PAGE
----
The chamber music concert began with a pirate banging on the door. He ran into the Great Hall at the Old Exchange Building, locks a-flying.
The evening as a whole had begun earlier, with a wine-and-cheese reception at 6:30 p.m., but the wine was already gone when I arrived at 7. (A concertgoer asked that I point that out.) Anyway, at 7:30, the marauder was quite excited — perhaps he was the one who drank all the wine? — carrying on about being locked in the dungeon with Blackbeard.
A rosy-cheeked redcoat soldier failed to apprehend the pirate but did manage to introduce the last in the Old Exchange's summer concert series (on Tues. Sept. 26). A string quartet from the Charleston Chamber Players, all of them members of the Charleston Symphony Orchestra, came out dressed in period costume — puffy shirts, breeches, lace-bonnets, petticoats, the works.
Classical musicians almost always wear black, from casual architect-ish togs to tailcoats. The only color on the Gaillard stage during a concert is usually shimmering in a female soloist's gown.
For Pops concerts, the CSO will occasionally wear a themed outfit — for instance, jeans for a "country"-oriented show. At one sports-themed Pops not long ago the musicians wore athletic outfits; one violinist sweated in an ill-advised wetsuit.
Mark Gainer has been principal oboist with the CSO for 23 years. He started the Charleston Chamber Players in 1990, and says he hesitated when the Old Exchange approached him with the idea of playing in costumes.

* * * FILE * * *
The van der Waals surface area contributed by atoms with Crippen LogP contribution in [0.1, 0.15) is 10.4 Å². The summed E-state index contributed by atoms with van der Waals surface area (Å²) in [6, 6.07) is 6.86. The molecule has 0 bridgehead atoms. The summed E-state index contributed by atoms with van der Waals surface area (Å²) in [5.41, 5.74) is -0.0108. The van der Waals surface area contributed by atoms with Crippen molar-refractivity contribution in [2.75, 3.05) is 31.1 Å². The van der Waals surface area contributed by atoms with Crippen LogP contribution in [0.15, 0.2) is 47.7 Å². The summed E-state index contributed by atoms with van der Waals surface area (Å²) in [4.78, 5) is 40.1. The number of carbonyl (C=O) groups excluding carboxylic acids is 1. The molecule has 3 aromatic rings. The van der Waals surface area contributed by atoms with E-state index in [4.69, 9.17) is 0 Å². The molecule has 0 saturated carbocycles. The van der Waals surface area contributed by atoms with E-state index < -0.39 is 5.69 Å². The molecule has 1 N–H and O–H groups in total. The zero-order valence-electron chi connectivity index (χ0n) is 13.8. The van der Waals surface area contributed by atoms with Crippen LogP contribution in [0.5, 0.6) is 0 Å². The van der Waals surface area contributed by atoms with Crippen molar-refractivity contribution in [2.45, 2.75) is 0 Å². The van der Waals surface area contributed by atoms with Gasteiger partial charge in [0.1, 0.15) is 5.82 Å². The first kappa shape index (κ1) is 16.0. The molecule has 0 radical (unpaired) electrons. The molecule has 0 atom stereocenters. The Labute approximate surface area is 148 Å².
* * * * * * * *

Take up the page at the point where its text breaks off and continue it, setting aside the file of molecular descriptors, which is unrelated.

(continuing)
"Once I did it, though," Gainer says, "I realized how effective it was, in terms of having the concert fit in with the atmosphere of the building, creating a total experience."
Most of the musicians he asks also balk at the get-up, but they generally relent. A big concern is maneuverability — Gainer says it took a while to find a waistcoat that didn't restrict his breathing.
One former CSO musician I talked to said the idea sounded "degrading." But as the group launched into Mozart's Quartet in C Minor, I don't know if it was the puffy clothes, the dentil molding, or the ionic capitals, but it seemed a worthwhile experience, listening to music composed at the same time the place was built. The acoustics in the 1771 hall were sparkling.
As cellist James Holland, his wife, violinist Megan Holland, her sister, violinist Robyn Julyan, and violist Alex Agrest played, it occurred to me that, with the relative dearth of modern composing, orchestras today are essentially the ultimate cover bands.
Paradise City, a nationally-touring tribute band, not only covers Guns 'n' Roses tunes, they dress the part too (and, according to a hilarious New York Times Magazine article, manage to hold up their end on the chemical usage as well). For those who missed Jerry Garcia at the Fillmore East, Dark Star Orchestra recreates Grateful Dead concerts song-for-song.
So I wonder if there's a market for combining the pirate's and the Chamber Players' acts. A diminutive, goth-type, double-threat talent could play Chopin in a candlelit drawing room. Someone could do Bach in a church loft, conducting a cantata while playing the organ with a stick in the teeth, to reach extra notes. Or someone could re-enact Leonard Bernstein's auspicious fill-in debut with the New York Phil.
And maybe he could wave a scabbard instead of a baton. The whole pirate thing, so hot right now.